Mapping Tick Abundance in Ozark ForestsWashington University in St. Louis Undergraduate Research Symposium (2016)
The Lone Star Tick (Amblyomma americanum) is a common outdoor pest in the Missouri Ozarks and the vector of several pathogens that cause disease in humans, including Monocytic Ehrlichiosis, Southern Tick-Associated Rash Illness (STARI), and a recently identified red meat allergy. This tick is an active questing species that primarily feeds on deer and small mammals and frequently comes in contact with humans. While much is known about the life cycle and host preference of A. americanum, few have examined the landscape-scale abundance of this vector species. In this preliminary study, we investigated the abundance of tick species at the Tyson Research Center Forest Dynamics Plot to better understand the environmental factors that influence tick abundance. We sampled at 40 locations spaced regularly across a 20 hectare plot on three days during the summer of 2015. Captured ticks were identified to species and developmental life stage recorded. A total of 2008 A. americanum individuals were collected over the course of the study, consisting of 1009 nymphs and 999 adults. We used Esri ArcGIS software to create kriging overlays of the plot to visualize the data. These show a clear temporal effect in the data, with many more ticks being collected at the beginning of the season than the end. The data for each life stage and date was also analyzed against plot data—leaf litter mass, slope, aspect, and elevation—to determine any correlative relationships. We will use the results of this experiment to design manipulative experiments for the 2016 season to better understand the relationship between tick abundance and environmental factors.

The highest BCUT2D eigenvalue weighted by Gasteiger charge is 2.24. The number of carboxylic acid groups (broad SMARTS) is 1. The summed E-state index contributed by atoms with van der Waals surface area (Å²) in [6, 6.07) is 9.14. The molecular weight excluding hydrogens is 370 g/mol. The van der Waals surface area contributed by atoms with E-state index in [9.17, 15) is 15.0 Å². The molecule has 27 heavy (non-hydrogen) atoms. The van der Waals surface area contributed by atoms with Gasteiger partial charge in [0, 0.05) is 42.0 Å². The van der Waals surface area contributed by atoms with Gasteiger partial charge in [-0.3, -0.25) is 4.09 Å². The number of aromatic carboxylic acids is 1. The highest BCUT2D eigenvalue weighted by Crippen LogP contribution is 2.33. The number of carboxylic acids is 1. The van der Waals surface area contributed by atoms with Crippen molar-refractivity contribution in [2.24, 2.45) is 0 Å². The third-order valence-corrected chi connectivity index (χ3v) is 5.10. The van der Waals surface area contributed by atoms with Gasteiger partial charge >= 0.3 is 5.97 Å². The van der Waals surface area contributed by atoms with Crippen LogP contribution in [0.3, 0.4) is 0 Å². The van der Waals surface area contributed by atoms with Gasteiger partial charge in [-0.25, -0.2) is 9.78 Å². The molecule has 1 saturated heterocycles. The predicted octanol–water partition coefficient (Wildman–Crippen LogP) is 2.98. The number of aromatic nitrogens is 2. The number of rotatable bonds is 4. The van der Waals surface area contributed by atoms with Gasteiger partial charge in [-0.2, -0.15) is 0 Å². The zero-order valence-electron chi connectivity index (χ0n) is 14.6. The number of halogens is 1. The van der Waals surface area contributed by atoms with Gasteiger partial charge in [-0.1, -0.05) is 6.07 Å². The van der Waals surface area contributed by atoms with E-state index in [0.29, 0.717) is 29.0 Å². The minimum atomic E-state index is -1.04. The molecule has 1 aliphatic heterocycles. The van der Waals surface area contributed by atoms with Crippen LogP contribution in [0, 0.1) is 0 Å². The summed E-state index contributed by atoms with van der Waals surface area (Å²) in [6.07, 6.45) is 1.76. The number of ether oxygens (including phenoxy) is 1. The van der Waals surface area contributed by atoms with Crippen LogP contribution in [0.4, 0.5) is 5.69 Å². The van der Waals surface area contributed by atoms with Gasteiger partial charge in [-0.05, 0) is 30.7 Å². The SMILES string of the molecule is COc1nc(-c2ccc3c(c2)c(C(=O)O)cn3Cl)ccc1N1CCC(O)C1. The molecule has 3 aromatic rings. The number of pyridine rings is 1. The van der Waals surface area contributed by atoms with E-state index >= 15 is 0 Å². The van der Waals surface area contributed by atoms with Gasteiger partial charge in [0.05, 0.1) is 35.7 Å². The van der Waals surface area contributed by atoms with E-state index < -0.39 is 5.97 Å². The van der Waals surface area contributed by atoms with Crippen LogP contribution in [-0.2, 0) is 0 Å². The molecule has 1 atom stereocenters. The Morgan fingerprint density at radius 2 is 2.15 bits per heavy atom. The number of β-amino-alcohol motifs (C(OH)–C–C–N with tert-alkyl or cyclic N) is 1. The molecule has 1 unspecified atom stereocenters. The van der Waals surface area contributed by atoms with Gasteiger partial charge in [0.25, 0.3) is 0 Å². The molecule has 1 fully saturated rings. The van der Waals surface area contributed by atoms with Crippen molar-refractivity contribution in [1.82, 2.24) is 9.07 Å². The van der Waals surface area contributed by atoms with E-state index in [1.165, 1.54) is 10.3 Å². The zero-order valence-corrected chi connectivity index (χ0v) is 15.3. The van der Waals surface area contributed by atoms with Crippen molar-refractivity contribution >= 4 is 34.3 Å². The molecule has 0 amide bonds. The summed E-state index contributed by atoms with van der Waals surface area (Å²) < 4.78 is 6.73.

- Amblyomma americanum,
Publication DateSpring April 15, 2016
Citation InformationThomas Van Horn, Kathleen M Westby and Kim A. Medley. "Mapping Tick Abundance in Ozark Forests" Washington University in St. Louis Undergraduate Research Symposium (2016)
Available at: http://works.bepress.com/thomas_vanhorn/3/